My freshman year of high school, I joined the track and field team and met two men: Dwight Dunston and Keenan Willis. They had both graduated years earlier, and were returning to their old school to coach the track team. I learned they were rappers, and the following year, they laid down some bars while I played piano at what essentially equated to a school open-mic (video evidence of this exists here). You may know Dunston and Willis as Sterling Duns and Rick Banks, two emcees in Hardwork Movement, a name I’m willing to wager will someday be called the most important within Philly’s independent hip-hop scene.
Their free show Wednesday evening at Spruce Street Harbor Park was fresh off their signing to Chill Moody’s #nicethingsMUSIC label, and true to their social media mantra, “for the people,” I was hard pressed to distinguish between fans and friends in the crowd—audience members eventually jumped on stage to dance with vocalist Jeremy Keys. Trumpeter Becca Graham dedicated a new song, “Take Your Freedom,” to the victims of the Orlando shooting and to the families of Alton Sterling and Philando Castile, emphasizing that a Hardwork Movement show is a place where people can feel free to be who they need to be.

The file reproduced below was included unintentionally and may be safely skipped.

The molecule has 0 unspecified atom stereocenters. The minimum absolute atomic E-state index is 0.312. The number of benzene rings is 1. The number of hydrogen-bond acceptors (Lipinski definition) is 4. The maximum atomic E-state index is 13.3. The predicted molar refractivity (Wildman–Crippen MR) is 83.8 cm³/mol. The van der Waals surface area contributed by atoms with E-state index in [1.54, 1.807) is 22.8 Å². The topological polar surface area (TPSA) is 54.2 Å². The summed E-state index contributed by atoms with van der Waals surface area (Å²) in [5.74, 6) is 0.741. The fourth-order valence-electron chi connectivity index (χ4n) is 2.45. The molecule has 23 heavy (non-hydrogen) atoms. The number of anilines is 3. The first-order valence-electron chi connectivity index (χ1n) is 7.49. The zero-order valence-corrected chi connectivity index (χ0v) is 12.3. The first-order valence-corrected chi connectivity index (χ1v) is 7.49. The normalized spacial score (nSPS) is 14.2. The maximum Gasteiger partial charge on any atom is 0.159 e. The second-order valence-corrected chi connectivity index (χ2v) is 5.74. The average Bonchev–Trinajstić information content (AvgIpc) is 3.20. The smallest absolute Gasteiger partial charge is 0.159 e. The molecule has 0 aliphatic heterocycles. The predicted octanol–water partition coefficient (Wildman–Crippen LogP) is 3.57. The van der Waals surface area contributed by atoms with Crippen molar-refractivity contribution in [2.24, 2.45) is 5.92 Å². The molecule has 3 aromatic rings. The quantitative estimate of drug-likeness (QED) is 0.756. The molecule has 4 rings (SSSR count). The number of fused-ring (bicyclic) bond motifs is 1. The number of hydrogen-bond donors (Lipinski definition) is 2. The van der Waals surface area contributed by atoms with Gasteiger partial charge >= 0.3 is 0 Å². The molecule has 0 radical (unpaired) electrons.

Below, check out photos from the time I spent with these torchbearers of home-grown, soul-infused Philadelphia hip-hop, and catch them on August 12 at MilkBoy; tickets and more information can be found at the XPN Concert Calendar.
Hardwork Movement, Spruce Street Harbor Park